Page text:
Young Allanson now felt all the most poignant miseries of
disappointment; and, as the story goes, uttered in his heart an
unhallowed wish--he wished that some witch or fairy would influence
his Mary to come to him in spite of her maidenly scruples. This wish
was thrice repeated with all the energy of disappointed love. It was
thrice repeated, and no more, when, behold, Mary appeared on the brae,
with wild and eccentric motions, speeding to the appointed place.
Allanson's excitement seems to have been more than he was able to
bear, as he instantly became delirious with joy, and always professed
that he could remember nothing of their first meeting, save that Mary
remained silent, and spoke not a word, either good or bad. In a short
time she fell a-sobbing and weeping, refusing to be comforted, and
then, uttering a piercing shriek, sprung up, and ran from him with
amazing speed.

At this part of the loch, which, as I said, is well known to many, the
shore is overhung by a precipitous cliff, of no great height, but
still inaccessible, either from above or below. Save in a great
drought, the water comes to within a yard of the bottom of this cliff,
and the intermediate space is filled with rough unshapely pieces of
rock fallen from above. Along this narrow and rude space, hardly
passable by the angler at noon, did Mary bound with the swiftness of a
kid, although surrounded with darkness. Her lover, pursuing with all
his energy, called out, "Mary! Mary! my dear Mary, stop and speak with
me. I'll conduct you home, or anywhere you please, but do not run from
me. Stop, my dearest Mary--stop!"

Mary would not stop; but ran on, till, coming to a little cliff that
jutted into the lake, round which there was no passage, and,
perceiving that her lover would there overtake her, she uttered
another shriek, and plunged into the lake. The loud sound of her fall
into the still water rung in the young man's ears like the knell of
death and if before he was crazed with love, he was now as much so
with despair. He saw her floating lightly away from the shore towards
the deepest part of the loch but, in a short time, she began to sink,
and gradually disappeared, without uttering a throb or a cry. A good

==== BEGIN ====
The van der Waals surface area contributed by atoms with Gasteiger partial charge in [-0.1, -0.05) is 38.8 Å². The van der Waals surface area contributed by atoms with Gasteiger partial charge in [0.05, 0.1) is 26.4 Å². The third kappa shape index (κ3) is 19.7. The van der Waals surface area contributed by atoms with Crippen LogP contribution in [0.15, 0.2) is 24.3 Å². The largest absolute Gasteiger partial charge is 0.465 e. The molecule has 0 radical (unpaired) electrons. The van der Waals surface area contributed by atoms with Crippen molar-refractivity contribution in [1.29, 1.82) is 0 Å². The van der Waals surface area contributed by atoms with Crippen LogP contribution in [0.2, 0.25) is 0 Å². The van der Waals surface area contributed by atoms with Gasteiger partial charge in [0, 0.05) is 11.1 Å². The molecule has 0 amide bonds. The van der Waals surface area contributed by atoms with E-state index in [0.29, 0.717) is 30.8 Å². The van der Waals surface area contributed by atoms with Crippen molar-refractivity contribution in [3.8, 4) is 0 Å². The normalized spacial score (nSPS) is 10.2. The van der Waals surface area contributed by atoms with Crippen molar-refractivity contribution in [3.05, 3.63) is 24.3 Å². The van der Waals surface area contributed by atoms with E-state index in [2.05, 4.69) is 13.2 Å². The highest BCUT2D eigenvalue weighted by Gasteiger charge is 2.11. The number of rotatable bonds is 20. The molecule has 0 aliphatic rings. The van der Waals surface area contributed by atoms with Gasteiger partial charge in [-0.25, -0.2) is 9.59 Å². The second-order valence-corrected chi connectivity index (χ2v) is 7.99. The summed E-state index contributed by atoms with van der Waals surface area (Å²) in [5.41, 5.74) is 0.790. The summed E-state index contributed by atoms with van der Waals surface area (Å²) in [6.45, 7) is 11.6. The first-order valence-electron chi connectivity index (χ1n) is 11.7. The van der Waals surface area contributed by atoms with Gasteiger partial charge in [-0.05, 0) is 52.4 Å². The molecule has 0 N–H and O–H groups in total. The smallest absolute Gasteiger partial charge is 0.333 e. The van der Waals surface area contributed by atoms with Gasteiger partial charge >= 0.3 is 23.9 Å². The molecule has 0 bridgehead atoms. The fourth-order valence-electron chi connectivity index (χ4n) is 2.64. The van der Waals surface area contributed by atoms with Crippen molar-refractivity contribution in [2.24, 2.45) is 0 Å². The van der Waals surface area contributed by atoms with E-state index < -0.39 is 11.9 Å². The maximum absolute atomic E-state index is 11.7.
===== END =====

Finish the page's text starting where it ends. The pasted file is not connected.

while previous to this, Allanson had flung off his bonnet, shoes, and
coat, and plunged in. He swam to the place where Mary disappeared but
there was neither boil nor gurgle on the water, nor even a bell of
departing breath, to mark the place where his beloved had sunk. Being
strangely impressed, at that trying moment, with a determination to
live or die with her, he tried to dive, in hopes either to bring her
up or to die in her arms; and he thought of their being so found on
the shore of the lake, with a melancholy satisfaction; but by no
effort of his could he reach the bottom, nor knew he what distance he
was still from it. With an exhausted frame, and a despairing heart, he
was obliged again to seek the shore, and, dripping wet as he was, and
half-naked, he ran to her father's house with the woeful tidings.
Everything there was quiet. The old shepherd's family, of whom Mary
was the youngest, and sole daughter, were all sunk in silent repose;
and oh, how the distracted lover wept at the thoughts of wakening them
to hear the doleful tidings! But waken them he must; so, going to the
little window close by the goodman's bed, he called, in a melancholy
tone, "Andrew! Andrew Burnet, are you waking?"

"Troth, man, I think I be; or, at least, I'm half-and-half. What hast
thou to say to auld Andrew Burnet at this time o' night?"

"Are you waking, I say?"

"Gudewife, am I waking? Because if I be, tell that stravaiger sae.
He'll maybe tak your word for it, for mine he winna tak."

"O Andrew, none of your humour to-night; I bring you tidings the most
woeful, the most dismal, the most heart-rending, that ever were
brought to an honest man's door."

"To his window, you mean," cried Andrew, bolting out of bed, and
proceeding to the door. "Gude sauff us, man, come in, whaever you be,
and tell us your tidings face to face; and then we'll can better judge
of the truth of them. If they be in concord Wi' your voice, they are
melancholy indeed. Have the reavers come, and are our kye driven?"

"Oh, alas! waur than that--a thousand times waur than that! Your
daughter--your dear beloved and only daughter, Mary---"

"What of Mary?" cried the good-man. "What of Mary?" cried her mother,
shuddering and groaning with terror; and at the same time she kindled
a light.

The sight of their neighbour, half-naked, and dripping with wet, and
madness and despair in his looks, sent a chillness to their hearts,
that held them in silence, and they were unable to utter a word, till
he went on thus "Mary is gone; your darling and mine is lost, and
sleeps this night in a watery grave--and I have been her destroyer!"

"Thou art mad, John Allanson," said the old man, vehemently, "raving
mad; at least I hope so. Wicked as thou art, thou hadst not the heart
to kill my dear child. O yes, you are mad--God be thankful, you are
mad. I see it in your looks and demeanour. Heaven be praised, you are
mad You are mad; but you'll get better again. But what do I say?"
continued he, as recollecting himself--"We can soon convince our own
senses. Wife, lead the way to our daughter's bed."

With a heart throbbing with terror and dismay, old Jean Linton led the
way to Mary's chamber, followed by the two men, who were eagerly
gazing, one over each of her shoulders. Mary's little apartment was in
the farther end of the long narrow cottage; and as soon as they
entered it, they perceived a form lying on the bed, with the
bedclothes drawn over its head; and on the lid of Mary's little chest,
that stood at the bedside, her clothes were lying neatly folded, as
they wont to be. Hope seemed to dawn on the faces of the two old
people when they beheld this, but the lover's heart sunk still deeper